Attorneys for the New Mexico Corrections Department and 422 inmates have agreed to settle the so-called ‘Nuts to Butts’ class action lawsuit for $750,000.

Prison inmates, featured in a Santa Fe Reporter cover story in April, had complained they were forced to straddle other inmates inside the Central New Mexico Correctional facility in Los Lunas on multiple occasions between June 2009 and Jan. 2010.

The lawsuit alleged then-Warden Anthony Romero and other prison employees and department officials had “orchestrated a practice of taking inmates during facility shakedowns to the gymnasium and lining them in rows straddling each other dressed only in their boxer shorts.”

Inmates say they were then ordered to sit so closely their genitals were in contact with the rear of the man seated in front of them.

Before agreeing to settle the federal lawsuit, inmates also won a concession from administrators to adopt a policy that will prohibit the seating practice in the future.

“No inmate shall be made to sit straddling another inmate with less than approximately one foot gap between the inmates,” the new policy states.

Plaintiffs lead Attorney Matthew Coyte tells SFR the agreement proves what happened to the inmates in Los Lunas was wrong and he’s pleased “the new policy will ensure it doesn’t happen again.”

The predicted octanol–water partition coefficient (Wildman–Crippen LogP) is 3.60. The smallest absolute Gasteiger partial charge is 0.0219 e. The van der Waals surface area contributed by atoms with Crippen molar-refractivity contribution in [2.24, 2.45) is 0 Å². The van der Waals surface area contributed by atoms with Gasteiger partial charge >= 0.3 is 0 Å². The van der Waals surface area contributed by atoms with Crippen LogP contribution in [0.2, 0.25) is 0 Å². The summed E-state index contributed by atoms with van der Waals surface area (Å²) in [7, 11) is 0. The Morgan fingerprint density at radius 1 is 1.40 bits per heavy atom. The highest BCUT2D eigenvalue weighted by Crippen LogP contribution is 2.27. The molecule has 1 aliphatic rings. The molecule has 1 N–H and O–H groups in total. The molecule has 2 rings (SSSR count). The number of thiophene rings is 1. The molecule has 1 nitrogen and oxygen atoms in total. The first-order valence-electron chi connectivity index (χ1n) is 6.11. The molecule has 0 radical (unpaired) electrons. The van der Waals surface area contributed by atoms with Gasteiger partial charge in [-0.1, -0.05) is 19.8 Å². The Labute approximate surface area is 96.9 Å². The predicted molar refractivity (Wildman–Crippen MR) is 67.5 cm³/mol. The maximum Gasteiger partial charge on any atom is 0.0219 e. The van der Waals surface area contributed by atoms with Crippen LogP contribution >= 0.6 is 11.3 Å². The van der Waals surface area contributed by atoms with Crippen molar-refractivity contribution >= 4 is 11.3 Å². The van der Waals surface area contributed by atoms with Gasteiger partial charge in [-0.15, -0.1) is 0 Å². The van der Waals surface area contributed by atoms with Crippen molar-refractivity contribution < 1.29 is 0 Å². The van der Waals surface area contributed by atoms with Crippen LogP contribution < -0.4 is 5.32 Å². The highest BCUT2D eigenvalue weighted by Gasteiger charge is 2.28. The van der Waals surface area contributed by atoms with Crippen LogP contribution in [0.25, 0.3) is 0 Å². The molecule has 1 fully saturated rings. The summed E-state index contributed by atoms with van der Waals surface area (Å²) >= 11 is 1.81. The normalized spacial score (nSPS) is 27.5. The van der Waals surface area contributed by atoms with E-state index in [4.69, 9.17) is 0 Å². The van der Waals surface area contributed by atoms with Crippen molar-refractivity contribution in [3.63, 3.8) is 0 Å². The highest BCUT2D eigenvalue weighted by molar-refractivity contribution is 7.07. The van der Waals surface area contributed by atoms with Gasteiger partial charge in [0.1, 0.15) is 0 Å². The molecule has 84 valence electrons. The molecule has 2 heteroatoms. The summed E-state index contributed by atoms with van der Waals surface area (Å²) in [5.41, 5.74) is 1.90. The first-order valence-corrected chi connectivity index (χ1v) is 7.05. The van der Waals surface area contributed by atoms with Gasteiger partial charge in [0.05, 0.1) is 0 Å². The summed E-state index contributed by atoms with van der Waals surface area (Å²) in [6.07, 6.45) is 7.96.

In April, SFR discovered the inmates’ original grievances had been lost and video tape and pictures were not saved according to the department’s “major disturbance reporting” policies.

Inmates will receive compensation based on the number of times they were seated nuts to butts. Inmates who sat through one incident will be paid $528. Two-time victims will be compensated $1,057. Others who sat through the controversial shakedowns three and four times will be given $1,586 and $2,114 respectively.

The agreement stipulates that six named inmates will be awarded $10,000 each for “the additional burdens of actively participating in the litigation, taking part in the discovery process including depositions, being exposed to the risk of retaliation, and for the loss of anonymity with the attending publicity associated with the case.”

The lawsuit included $250,000 for attorney fees and another $27,683 for costs and sales taxes. Class Administration Company Gilardi & Co. LLC. will receive $17,162.

A fairness hearing will be scheduled after a judge reviews and approves the preliminary settlement.

Stephen French, an attorney representing the Corrections Department stipulated in the agreement that it was a fair settlement, but that his clients did not admit to any wrongdoing or violation of any laws. 
Correction officials say they can't comment on the settlement until it is final.